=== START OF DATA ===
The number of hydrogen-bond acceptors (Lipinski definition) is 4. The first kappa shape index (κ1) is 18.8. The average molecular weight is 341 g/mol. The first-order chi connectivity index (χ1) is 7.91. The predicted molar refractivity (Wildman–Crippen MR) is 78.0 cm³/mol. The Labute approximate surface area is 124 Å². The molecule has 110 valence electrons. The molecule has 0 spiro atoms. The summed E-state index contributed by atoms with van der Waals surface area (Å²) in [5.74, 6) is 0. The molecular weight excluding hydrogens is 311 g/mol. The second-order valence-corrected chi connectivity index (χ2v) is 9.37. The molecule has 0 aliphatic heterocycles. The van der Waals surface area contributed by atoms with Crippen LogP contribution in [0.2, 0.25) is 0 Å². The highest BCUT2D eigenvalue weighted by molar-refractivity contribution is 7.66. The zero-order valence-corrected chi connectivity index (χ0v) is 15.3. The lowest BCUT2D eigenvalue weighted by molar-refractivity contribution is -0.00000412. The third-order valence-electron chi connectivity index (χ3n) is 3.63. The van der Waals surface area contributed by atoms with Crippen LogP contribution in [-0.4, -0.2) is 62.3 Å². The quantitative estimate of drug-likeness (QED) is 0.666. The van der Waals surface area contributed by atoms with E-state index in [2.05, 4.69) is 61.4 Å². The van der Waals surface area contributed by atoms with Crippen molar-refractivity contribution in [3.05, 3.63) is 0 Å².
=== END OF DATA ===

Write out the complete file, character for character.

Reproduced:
The number of hydrogen-bond acceptors (Lipinski definition) is 4. The first kappa shape index (κ1) is 18.8. The average molecular weight is 341 g/mol. The first-order chi connectivity index (χ1) is 7.91. The predicted molar refractivity (Wildman–Crippen MR) is 78.0 cm³/mol. The Labute approximate surface area is 124 Å². The molecule has 110 valence electrons. The molecule has 0 spiro atoms. The summed E-state index contributed by atoms with van der Waals surface area (Å²) in [5.74, 6) is 0. The molecular weight excluding hydrogens is 311 g/mol. The second-order valence-corrected chi connectivity index (χ2v) is 9.37. The molecule has 0 aliphatic heterocycles. The van der Waals surface area contributed by atoms with Crippen LogP contribution in [0.2, 0.25) is 0 Å². The highest BCUT2D eigenvalue weighted by molar-refractivity contribution is 7.66. The zero-order valence-corrected chi connectivity index (χ0v) is 15.3. The lowest BCUT2D eigenvalue weighted by molar-refractivity contribution is -0.00000412. The third-order valence-electron chi connectivity index (χ3n) is 3.63. The van der Waals surface area contributed by atoms with Crippen LogP contribution in [-0.4, -0.2) is 62.3 Å². The quantitative estimate of drug-likeness (QED) is 0.666. The van der Waals surface area contributed by atoms with E-state index in [2.05, 4.69) is 61.4 Å². The van der Waals surface area contributed by atoms with Crippen molar-refractivity contribution in [3.05, 3.63) is 0 Å².